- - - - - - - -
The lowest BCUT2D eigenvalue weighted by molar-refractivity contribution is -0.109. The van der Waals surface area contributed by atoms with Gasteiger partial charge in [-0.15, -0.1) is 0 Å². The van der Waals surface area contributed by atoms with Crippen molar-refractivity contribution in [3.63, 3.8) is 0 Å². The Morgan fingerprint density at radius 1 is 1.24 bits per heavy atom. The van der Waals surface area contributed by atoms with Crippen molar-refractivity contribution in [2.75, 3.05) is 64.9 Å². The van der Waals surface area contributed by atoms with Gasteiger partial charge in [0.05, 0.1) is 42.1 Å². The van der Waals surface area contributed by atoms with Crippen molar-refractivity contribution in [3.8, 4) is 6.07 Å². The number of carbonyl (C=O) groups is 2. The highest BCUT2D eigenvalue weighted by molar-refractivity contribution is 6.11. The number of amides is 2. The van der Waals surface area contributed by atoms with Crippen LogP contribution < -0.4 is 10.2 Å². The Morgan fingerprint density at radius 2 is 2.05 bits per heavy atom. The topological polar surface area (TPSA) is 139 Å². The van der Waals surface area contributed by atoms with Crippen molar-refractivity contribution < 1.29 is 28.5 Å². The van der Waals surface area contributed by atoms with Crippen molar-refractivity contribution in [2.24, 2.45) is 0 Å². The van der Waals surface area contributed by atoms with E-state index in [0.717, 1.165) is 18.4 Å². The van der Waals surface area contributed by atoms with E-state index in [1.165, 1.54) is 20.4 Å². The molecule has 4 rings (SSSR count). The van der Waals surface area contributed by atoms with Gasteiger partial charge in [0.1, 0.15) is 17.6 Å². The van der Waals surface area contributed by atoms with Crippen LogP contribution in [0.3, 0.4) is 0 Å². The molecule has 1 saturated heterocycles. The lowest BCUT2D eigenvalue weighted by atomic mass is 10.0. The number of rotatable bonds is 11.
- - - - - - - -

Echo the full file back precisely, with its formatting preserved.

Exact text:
The lowest BCUT2D eigenvalue weighted by molar-refractivity contribution is -0.109. The van der Waals surface area contributed by atoms with Gasteiger partial charge in [-0.15, -0.1) is 0 Å². The van der Waals surface area contributed by atoms with Crippen molar-refractivity contribution in [3.63, 3.8) is 0 Å². The Morgan fingerprint density at radius 1 is 1.24 bits per heavy atom. The van der Waals surface area contributed by atoms with Crippen molar-refractivity contribution in [2.75, 3.05) is 64.9 Å². The van der Waals surface area contributed by atoms with Gasteiger partial charge in [0.05, 0.1) is 42.1 Å². The van der Waals surface area contributed by atoms with Crippen molar-refractivity contribution in [3.8, 4) is 6.07 Å². The number of carbonyl (C=O) groups is 2. The highest BCUT2D eigenvalue weighted by molar-refractivity contribution is 6.11. The number of amides is 2. The van der Waals surface area contributed by atoms with Crippen LogP contribution < -0.4 is 10.2 Å². The Morgan fingerprint density at radius 2 is 2.05 bits per heavy atom. The topological polar surface area (TPSA) is 139 Å². The van der Waals surface area contributed by atoms with Crippen molar-refractivity contribution < 1.29 is 28.5 Å². The van der Waals surface area contributed by atoms with Crippen molar-refractivity contribution in [2.24, 2.45) is 0 Å². The van der Waals surface area contributed by atoms with E-state index in [0.717, 1.165) is 18.4 Å². The van der Waals surface area contributed by atoms with E-state index in [1.165, 1.54) is 20.4 Å². The molecule has 4 rings (SSSR count). The van der Waals surface area contributed by atoms with Gasteiger partial charge in [0.1, 0.15) is 17.6 Å². The van der Waals surface area contributed by atoms with Crippen LogP contribution in [0.3, 0.4) is 0 Å². The molecule has 1 saturated heterocycles. The lowest BCUT2D eigenvalue weighted by atomic mass is 10.0. The number of rotatable bonds is 11.